Reasons to read

Lessons In Chemistry is a fizzing first novel for a number of reasons. It introduces us to a protagonist we cannot help but like. Elizabeth’s doggedness is refreshing and original. Her refusal to fit into acceptable moulds is sure to hit the spot. Despite the serious theme, Garmus’ writing, characterized by a dry wit, keeps us entertained. Sample this: ‘Most of the women she’d met in college claimed they only wanted to get their MRS.’ The research underpinning the story, too, is impressive.

However, there are a few flaws. For one, the hopping back and forth in time is distracting. Though Elizabeth is a fully-fleshed-out character, other significant characters such as Dr Donatti, the head of Hastings Institute; Walter Pine, Elizabeth’s immediate boss at the television studio; Harriet Sloan, her neighbour and friend; Reverend Wakely, who was Calvin’s pen friend; and even Madeline, clearly a child prodigy, are mere sketches.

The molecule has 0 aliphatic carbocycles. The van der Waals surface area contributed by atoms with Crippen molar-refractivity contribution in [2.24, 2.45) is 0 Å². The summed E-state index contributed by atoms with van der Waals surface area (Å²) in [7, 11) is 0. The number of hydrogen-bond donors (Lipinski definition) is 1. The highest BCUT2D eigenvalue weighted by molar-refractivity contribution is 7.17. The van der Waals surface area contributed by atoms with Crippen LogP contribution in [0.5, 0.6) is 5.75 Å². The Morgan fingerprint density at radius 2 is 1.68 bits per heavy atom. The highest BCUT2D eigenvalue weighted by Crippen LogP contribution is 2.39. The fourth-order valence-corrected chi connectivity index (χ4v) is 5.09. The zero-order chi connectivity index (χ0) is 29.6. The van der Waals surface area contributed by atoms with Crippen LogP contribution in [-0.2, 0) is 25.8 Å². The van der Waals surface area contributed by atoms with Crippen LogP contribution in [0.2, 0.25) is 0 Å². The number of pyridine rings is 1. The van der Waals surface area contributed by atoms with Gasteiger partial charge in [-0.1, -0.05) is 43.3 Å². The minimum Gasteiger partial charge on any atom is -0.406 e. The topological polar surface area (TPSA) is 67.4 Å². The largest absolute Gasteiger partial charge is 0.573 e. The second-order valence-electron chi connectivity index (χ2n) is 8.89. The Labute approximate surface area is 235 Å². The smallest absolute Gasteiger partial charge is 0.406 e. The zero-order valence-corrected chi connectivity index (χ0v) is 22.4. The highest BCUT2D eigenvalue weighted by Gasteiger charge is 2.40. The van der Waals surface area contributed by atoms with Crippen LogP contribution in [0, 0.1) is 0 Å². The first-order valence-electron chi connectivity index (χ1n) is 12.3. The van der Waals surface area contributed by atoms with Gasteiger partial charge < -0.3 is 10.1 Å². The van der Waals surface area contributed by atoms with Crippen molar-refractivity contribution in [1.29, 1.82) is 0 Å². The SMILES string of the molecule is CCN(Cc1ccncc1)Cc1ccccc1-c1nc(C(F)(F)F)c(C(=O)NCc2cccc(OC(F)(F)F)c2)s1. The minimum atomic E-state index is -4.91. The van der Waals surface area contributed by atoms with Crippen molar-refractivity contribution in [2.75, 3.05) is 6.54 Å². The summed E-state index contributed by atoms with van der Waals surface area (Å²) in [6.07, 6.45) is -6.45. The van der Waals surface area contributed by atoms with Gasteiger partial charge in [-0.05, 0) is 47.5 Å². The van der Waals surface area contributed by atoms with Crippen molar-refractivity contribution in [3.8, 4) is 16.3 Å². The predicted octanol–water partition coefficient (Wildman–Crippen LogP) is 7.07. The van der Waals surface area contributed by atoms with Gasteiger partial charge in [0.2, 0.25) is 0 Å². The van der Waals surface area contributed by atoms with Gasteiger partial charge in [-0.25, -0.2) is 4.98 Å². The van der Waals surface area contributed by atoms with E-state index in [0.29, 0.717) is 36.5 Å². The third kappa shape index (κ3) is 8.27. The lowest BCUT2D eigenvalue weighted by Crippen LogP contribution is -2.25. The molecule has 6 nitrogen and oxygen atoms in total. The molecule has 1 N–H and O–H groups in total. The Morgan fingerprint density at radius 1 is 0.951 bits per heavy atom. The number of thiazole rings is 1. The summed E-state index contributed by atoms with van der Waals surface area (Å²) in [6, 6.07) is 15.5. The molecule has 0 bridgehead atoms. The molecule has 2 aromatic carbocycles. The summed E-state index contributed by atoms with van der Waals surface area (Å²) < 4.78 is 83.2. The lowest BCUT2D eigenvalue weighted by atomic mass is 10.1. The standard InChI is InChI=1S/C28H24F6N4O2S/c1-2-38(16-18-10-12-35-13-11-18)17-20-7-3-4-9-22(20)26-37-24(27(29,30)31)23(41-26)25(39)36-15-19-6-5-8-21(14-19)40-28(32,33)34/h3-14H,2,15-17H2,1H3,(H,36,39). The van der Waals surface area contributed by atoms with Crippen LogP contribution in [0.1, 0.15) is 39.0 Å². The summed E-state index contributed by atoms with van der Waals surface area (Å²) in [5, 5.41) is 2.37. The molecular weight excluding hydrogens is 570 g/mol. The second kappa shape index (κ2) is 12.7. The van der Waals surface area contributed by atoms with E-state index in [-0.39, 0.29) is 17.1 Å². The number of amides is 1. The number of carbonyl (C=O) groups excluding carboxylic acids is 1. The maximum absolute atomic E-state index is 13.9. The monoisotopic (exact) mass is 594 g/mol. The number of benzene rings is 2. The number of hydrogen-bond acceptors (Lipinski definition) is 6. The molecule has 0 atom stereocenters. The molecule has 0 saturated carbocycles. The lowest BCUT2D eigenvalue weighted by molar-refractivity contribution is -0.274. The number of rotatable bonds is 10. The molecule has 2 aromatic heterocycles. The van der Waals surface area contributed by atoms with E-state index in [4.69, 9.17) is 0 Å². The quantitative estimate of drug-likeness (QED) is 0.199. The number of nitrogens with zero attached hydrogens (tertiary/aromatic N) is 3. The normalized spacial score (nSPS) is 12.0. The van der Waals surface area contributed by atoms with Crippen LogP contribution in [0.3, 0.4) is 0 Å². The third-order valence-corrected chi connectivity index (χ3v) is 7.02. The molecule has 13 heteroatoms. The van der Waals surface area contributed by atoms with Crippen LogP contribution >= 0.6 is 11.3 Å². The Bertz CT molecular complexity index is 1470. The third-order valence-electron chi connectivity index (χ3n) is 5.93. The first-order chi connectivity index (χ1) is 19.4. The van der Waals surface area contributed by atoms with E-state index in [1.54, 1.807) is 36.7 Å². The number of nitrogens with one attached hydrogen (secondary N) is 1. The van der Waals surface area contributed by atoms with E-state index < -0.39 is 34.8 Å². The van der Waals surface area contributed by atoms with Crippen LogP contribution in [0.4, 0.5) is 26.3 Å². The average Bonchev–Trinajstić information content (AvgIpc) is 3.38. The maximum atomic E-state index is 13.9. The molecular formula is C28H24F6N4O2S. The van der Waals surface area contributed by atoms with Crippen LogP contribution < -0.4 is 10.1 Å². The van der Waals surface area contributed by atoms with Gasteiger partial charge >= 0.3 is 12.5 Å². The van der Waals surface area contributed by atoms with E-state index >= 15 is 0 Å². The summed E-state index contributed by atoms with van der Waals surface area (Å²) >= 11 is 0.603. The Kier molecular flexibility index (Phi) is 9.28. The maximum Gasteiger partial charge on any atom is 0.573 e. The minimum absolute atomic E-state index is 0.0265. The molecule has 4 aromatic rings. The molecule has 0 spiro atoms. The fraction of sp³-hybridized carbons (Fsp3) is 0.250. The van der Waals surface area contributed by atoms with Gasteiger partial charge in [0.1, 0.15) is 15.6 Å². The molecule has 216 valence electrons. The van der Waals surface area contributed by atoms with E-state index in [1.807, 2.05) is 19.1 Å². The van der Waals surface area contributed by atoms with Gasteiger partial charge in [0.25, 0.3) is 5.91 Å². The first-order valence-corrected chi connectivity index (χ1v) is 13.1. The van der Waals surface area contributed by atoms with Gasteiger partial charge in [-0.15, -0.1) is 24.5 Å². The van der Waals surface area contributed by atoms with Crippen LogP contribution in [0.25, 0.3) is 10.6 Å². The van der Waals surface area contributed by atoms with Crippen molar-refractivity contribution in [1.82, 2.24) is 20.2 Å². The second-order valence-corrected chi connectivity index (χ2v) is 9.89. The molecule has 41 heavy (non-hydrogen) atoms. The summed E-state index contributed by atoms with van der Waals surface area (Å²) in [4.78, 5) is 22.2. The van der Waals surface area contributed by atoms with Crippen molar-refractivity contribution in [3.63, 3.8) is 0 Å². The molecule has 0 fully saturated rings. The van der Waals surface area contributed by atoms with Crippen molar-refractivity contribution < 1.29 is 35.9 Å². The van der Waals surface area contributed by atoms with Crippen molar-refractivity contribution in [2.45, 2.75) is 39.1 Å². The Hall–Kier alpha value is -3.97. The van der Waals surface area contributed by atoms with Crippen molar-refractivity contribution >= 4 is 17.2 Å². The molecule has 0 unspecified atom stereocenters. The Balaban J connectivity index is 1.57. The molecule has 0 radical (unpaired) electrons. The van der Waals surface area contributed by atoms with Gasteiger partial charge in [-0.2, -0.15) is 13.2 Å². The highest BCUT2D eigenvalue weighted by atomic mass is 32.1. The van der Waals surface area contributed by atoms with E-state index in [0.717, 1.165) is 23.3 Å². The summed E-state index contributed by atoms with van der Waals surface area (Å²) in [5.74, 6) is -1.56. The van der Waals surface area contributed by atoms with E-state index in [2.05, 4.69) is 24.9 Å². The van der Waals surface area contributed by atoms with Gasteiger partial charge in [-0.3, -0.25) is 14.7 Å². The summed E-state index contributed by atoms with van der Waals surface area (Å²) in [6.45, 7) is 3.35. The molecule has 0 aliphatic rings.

Finally, the mystery of Calvin’s birth parents, which runs through the book, is revealed in a rather contrived denouement. None of these, however, detract from the reading experience. It brings us to the most important reason for picking this book – its relevance.

Long road ahead

In the last sixty years we have created a more equal world, but the gender disparity remains. There are more women graduates in science, technology, engineering and maths, STEM, than before, yet they form less than 30 percent of its workforce. Studies have shown that women who choose careers in these fields publish less, are paid less and are not promoted to the levels of their male colleagues. In this regard, a recent study published in Nature is worth mentioning: while on the one hand, the COVID pandemic established that inclusivity and diversity are vital to collaboration in scientific research, it also revealed that a disproportionate amount of familial duties made it harder for women scientists with COVID-related research interests to pursue them. One last statistic: of the more than 600 Nobel laureates in science just 23 are women.
Madhavi S. Mahadevan is a Bengaluru-based freelance writer. Views expressed are personal.